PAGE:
‘51% voting attack’

But, at the same time, the significance of the “21% attack” (or “21% veto”) has been questioned by Bitcoin developers for wholly different reasons. This is because colluding miners can simply ignore any opposition as long as they control any majority of hashing power.

“It would be trivial for any majority of miners to skew the vote,” Bitcoin Core developer Peter Todd told Bitcoin Magazine. “Once a group of miners is convinced they control at least 51 percent of hashing power on the network, they could simply refuse to mine on top of any block that doesn’t vote along with them. They can do that in subtle ways, for instance by just discarding – orphaning – a subset of blocks, something that naturally happens in the protocol anyways. In reality, therefore, miners controlling 51 percent of hashing power would have complete control over the block size under BIP 100.”

Furthermore, Todd argued that a miner vote could – and probably would – be bought by non-mining entities. Payment processors could, for instance, enter into contracts with pools to vote for bigger blocks. And since this would add overhead costs to the equation – lawyers need to be paid – Todd believes it would, again, disadvantage smaller pools, particularly in non-U.S. jurisdictions.

Todd himself offered a solution for this problem:

“If we ever get to the point that BIP 100 does get implemented, these contracts should be programmed onto the blockchain. This would both reduce overhead costs for everyone, creating a more level playing field, and make the vote-buying transparent at the same time.”

32MB Issues

Another point of critique on BIP 100 is that the 32-megabyte limit might be too small in the long run. Proponents of a bigger block size in particular – including Bitcoin XT developers Gavin Andresen and Hearn – believe this is much too low. If Bitcoin becomes widely used, a 32-megabyte limit is expected to be reached sooner or later, which probably means the block-size debate would need to be held all over again – not something they look forward to.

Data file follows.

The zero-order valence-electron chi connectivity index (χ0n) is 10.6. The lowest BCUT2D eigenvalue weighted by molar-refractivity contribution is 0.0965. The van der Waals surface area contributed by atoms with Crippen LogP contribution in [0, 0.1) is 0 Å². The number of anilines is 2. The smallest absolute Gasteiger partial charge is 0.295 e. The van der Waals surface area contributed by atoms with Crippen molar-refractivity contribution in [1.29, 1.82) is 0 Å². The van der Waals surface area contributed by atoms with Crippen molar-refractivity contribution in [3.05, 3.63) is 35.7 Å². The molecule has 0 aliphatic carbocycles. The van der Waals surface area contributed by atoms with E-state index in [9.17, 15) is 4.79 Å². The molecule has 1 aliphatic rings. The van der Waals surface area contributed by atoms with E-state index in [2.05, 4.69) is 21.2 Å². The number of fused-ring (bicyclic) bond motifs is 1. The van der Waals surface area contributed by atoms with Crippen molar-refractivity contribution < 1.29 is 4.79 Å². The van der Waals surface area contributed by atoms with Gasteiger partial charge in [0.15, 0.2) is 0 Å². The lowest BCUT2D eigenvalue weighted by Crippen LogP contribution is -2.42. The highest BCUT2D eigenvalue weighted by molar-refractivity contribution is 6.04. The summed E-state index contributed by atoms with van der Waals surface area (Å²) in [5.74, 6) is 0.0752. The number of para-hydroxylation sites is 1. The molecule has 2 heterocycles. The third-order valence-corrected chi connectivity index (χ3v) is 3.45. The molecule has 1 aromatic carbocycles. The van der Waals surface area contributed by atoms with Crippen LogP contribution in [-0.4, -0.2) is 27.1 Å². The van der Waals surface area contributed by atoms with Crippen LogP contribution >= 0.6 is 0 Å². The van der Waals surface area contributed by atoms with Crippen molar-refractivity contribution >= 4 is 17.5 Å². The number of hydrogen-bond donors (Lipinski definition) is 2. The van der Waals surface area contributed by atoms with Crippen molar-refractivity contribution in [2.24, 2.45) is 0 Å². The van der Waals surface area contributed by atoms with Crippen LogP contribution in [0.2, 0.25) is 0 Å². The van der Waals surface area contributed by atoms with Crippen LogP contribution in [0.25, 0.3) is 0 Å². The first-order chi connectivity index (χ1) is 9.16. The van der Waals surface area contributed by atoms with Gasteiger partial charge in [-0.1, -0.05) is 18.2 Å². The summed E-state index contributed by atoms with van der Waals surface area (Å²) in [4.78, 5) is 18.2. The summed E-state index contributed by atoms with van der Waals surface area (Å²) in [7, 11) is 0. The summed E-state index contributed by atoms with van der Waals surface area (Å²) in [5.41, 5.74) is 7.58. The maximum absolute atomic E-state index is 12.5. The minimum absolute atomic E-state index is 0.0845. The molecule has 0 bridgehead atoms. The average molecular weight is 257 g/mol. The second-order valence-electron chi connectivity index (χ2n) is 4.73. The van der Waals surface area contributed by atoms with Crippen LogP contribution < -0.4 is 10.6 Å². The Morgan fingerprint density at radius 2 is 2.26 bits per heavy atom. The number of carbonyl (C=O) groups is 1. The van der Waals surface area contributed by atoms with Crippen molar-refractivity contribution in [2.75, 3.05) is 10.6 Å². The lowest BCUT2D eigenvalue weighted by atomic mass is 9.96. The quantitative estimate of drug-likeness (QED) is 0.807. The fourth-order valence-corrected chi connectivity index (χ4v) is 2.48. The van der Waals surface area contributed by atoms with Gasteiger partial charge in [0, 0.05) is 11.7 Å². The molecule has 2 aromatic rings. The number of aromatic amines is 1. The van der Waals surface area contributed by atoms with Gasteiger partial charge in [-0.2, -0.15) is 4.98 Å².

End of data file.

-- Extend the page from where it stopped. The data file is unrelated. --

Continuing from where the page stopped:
Garzik, on the other hand, believes this upper limit would be a good safety net.

“The 32-megabyte limit is a check-and-balance, to ensure that the system does not ‘go off the rails,’” Garzik said. “It would require a second user ‘vote’ – a second hard fork – to ensure everybody is on board with the levels of decentralization so far, and comfortable with increasing it further. My personal preference is to remove all upper limits, as the system and the free market will naturally find an equilibrium size based on individual miner choices. The 32-megabyte limit is a compromise.”

On the opposite side of the debate, developers who favor a conservative block-size approach worry that the block-size limit could actually be increased much too fast under BIP 100. From the moment of activation, it could take as little as a year and three months to reach the maximum of 32 megabytes. This is much faster than other BIPs would allow, and too fast according to several Core developers.

“BIP100 is somewhat ambiguous, and perhaps the details are still subject to change, but as-is the text allows for up to four doublings per year,” Bitcoin Core developer Pieter Wuille told Bitcoin Magazine. “It’s hard to predict the future, but the ecosystem should not allow such near-unbounded growth.”


Another problem is that BIP 100 might hand over too much economic power to Bitcoin miners. This issue was first raised by Israeli mathematician and Bitcoin expert Meni Rosenfeld, and later echoed by Hearn.

“The Bitcoin economy is composed of several groups, and no single group should be given complete power over the protocol. Miner interests are not completely aligned with those of users and node operators,” Rosenfeld told Bitcoin Magazine. “Users want transactions to be cheap and plentiful, nodes want blocks to be small and manageable, and miners could want either big or small blocks – whatever maximizes profits. If given the power to vote on the block-size limit, miners are likely to abuse it, disregarding the other groups. In every single market, giving producers the power to artificially limit supply and competition can lead to disastrous consequences, and Bitcoin is no different. ”

Garzik, however, contends that miners will ultimately have an interest to keep Bitcoin users content. The Core developer argues that the mining community would be unwise to abuse its powers, as it would effectively mean that the market would respond. In other words: Users would sell their bitcoin.